Staying Whole in the Face of Unbelievable Brokenness

by Ari Lev Fornari, Faculty

A Zoom whiteboard, covered in colorful squiggles and snippets of text in English and Hebrew.

There is no question we are living through a crash. We are undoubtedly living through many crashes. The collapse of public education; the murder of George Flloyd and Breonna Taylor; the fear and uncertainty of this uncontained deadly virus, rising sea levels and tropical storms. And we are called to respond to the many crashes. To be unbelievably responsive. The question arises: Where does our strength come from? What will sustain us as we are called to be ever responsive and responsible?

As it turns out, our spiritual ancestors were also living through a seemingly endless series of crashes and they recorded both their questions and their answers to the same overarching big question: How do we stay whole in the face of unbelievable brokenness?

This past week, I gathered (online!) with 160 fellow queer Talmud nerds at the first-ever Queer Talmud Camp: Diaspora Edition, to ask these kinds of big questions and to see what insights might arise from our learning. We began our learning with a mishnah (found on Kiddushin 40b in the Talmud Bavli) that suggests that a person who is steeped in mikra / scripture, mishnah / oral teachings, and derekh eretz / ethical living, will be slow to miss the mark and cause harm. How do we know this? the text asks. Because it says in Tanakh, “A braided (literally 3-ply) cord does not easily fray” (Kohelet 4:12).

I was struck by this image because it is the opposite of how I have been feeling. These past five months, I have felt utterly frayed. Between parenting, protesting, and working as a congregational rabbi, there have been few moments when I have been able to offer my dedicated attention to any one thing. I have felt pulled in every direction, utterly distracted by the competing needs for my attention and the endless hours staring at my computer. And that takes a toll. That, in and of itself, is unsustainable. And has led me in many moments to miss the mark. And so it begs the question, What can I do to center and ground myself? What can we do to bolster ourselves?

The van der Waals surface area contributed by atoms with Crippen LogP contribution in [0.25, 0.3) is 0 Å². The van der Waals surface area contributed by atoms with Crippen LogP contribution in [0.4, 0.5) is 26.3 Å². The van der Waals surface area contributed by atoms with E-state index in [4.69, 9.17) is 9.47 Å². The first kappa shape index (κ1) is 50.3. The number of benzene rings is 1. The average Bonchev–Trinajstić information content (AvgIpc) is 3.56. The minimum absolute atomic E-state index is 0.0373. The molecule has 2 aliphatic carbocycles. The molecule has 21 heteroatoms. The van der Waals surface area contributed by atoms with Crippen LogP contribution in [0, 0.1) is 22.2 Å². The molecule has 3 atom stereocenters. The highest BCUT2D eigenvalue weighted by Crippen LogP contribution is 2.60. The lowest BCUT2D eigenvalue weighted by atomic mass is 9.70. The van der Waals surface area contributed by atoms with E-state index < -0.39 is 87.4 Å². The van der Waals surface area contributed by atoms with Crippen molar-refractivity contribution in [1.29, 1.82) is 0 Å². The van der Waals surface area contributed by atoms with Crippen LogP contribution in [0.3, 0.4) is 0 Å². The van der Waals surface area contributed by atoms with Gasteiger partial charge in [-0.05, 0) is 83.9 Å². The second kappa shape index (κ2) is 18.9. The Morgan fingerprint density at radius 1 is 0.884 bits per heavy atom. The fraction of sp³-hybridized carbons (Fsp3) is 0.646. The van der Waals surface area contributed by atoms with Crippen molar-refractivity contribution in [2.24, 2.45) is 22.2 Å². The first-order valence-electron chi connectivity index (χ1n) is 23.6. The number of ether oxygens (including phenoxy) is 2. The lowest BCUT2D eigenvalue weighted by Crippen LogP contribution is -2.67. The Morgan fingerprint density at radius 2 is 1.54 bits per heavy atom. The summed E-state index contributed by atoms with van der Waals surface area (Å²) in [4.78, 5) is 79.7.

The mishnah not only provides the image but also the answer. We need to focus our attention and dedicate our time and energy in three ways. First, spend time learning our inherited tradition—mikra. Second, cultivate our relationship to an interpretive tradition—mishnah. And lastly, engage deeply with the world around us—derekh eretz. And in this way, we will stay more deeply connected to ourselves, our Source, and our purpose.

In this time when we are called to take action, let us not think that what is needed is activism instead of dedicated contemplative spiritual practices. But rather, activism born out of our spiritual practice. We need to be in deep relationship with mikra and mishnah in order to be in right relationship with derekh eretz.

This is what we are to aspire to. To see ourselves, like the braided cord, woven together at our core, so that we can live lives of meaning and purpose.

May we have the strength of mind to continue to cultivate our relationship to mikra and mishnah. Which is what at SVARA we call Talmud study a spiritual practice. And may it sustain us as we work to transform this utterly broken world.

Ken yehi ratzon.

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